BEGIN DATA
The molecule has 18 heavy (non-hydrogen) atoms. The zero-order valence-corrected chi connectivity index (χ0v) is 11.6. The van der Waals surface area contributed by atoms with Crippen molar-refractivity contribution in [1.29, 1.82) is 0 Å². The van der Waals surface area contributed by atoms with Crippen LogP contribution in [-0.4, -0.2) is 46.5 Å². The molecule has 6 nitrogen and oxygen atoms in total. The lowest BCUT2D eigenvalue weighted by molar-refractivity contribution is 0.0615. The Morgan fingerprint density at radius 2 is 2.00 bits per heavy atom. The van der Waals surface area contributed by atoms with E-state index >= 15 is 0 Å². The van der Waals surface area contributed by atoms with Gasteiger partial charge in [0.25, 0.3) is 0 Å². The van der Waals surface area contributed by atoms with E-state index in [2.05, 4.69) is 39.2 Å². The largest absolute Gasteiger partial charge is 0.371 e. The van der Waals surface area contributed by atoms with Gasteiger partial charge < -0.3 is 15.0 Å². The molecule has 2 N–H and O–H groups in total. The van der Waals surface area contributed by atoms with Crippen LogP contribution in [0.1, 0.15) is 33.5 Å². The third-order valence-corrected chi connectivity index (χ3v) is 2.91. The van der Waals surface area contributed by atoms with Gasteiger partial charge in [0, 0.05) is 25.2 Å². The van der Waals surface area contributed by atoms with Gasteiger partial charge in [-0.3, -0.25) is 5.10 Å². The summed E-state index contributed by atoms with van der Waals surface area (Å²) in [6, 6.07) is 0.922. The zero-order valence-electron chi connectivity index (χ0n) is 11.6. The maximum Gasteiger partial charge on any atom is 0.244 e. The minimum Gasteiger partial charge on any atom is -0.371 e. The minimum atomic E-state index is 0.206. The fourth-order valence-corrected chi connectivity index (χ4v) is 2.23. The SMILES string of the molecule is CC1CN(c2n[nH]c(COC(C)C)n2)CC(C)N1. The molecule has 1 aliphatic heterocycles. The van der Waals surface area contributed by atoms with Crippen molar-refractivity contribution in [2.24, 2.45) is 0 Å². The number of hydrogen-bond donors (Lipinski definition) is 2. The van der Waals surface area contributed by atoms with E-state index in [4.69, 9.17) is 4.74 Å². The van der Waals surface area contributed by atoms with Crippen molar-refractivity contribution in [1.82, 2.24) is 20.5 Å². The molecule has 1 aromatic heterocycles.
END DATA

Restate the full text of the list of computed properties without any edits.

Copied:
The molecule has 18 heavy (non-hydrogen) atoms. The zero-order valence-corrected chi connectivity index (χ0v) is 11.6. The van der Waals surface area contributed by atoms with Crippen molar-refractivity contribution in [1.29, 1.82) is 0 Å². The van der Waals surface area contributed by atoms with Crippen LogP contribution in [-0.4, -0.2) is 46.5 Å². The molecule has 6 nitrogen and oxygen atoms in total. The lowest BCUT2D eigenvalue weighted by molar-refractivity contribution is 0.0615. The Morgan fingerprint density at radius 2 is 2.00 bits per heavy atom. The van der Waals surface area contributed by atoms with E-state index >= 15 is 0 Å². The van der Waals surface area contributed by atoms with Gasteiger partial charge in [0.25, 0.3) is 0 Å². The van der Waals surface area contributed by atoms with E-state index in [2.05, 4.69) is 39.2 Å². The largest absolute Gasteiger partial charge is 0.371 e. The van der Waals surface area contributed by atoms with Gasteiger partial charge < -0.3 is 15.0 Å². The molecule has 2 N–H and O–H groups in total. The van der Waals surface area contributed by atoms with Crippen LogP contribution in [0.1, 0.15) is 33.5 Å². The third-order valence-corrected chi connectivity index (χ3v) is 2.91. The van der Waals surface area contributed by atoms with Gasteiger partial charge in [0, 0.05) is 25.2 Å². The van der Waals surface area contributed by atoms with Gasteiger partial charge in [-0.3, -0.25) is 5.10 Å². The summed E-state index contributed by atoms with van der Waals surface area (Å²) in [6, 6.07) is 0.922. The zero-order valence-electron chi connectivity index (χ0n) is 11.6. The maximum Gasteiger partial charge on any atom is 0.244 e. The minimum Gasteiger partial charge on any atom is -0.371 e. The minimum atomic E-state index is 0.206. The fourth-order valence-corrected chi connectivity index (χ4v) is 2.23. The SMILES string of the molecule is CC1CN(c2n[nH]c(COC(C)C)n2)CC(C)N1. The molecule has 1 aliphatic heterocycles. The van der Waals surface area contributed by atoms with Crippen molar-refractivity contribution in [2.24, 2.45) is 0 Å². The number of hydrogen-bond donors (Lipinski definition) is 2. The van der Waals surface area contributed by atoms with E-state index in [4.69, 9.17) is 4.74 Å². The van der Waals surface area contributed by atoms with Crippen molar-refractivity contribution in [1.82, 2.24) is 20.5 Å². The molecule has 1 aromatic heterocycles.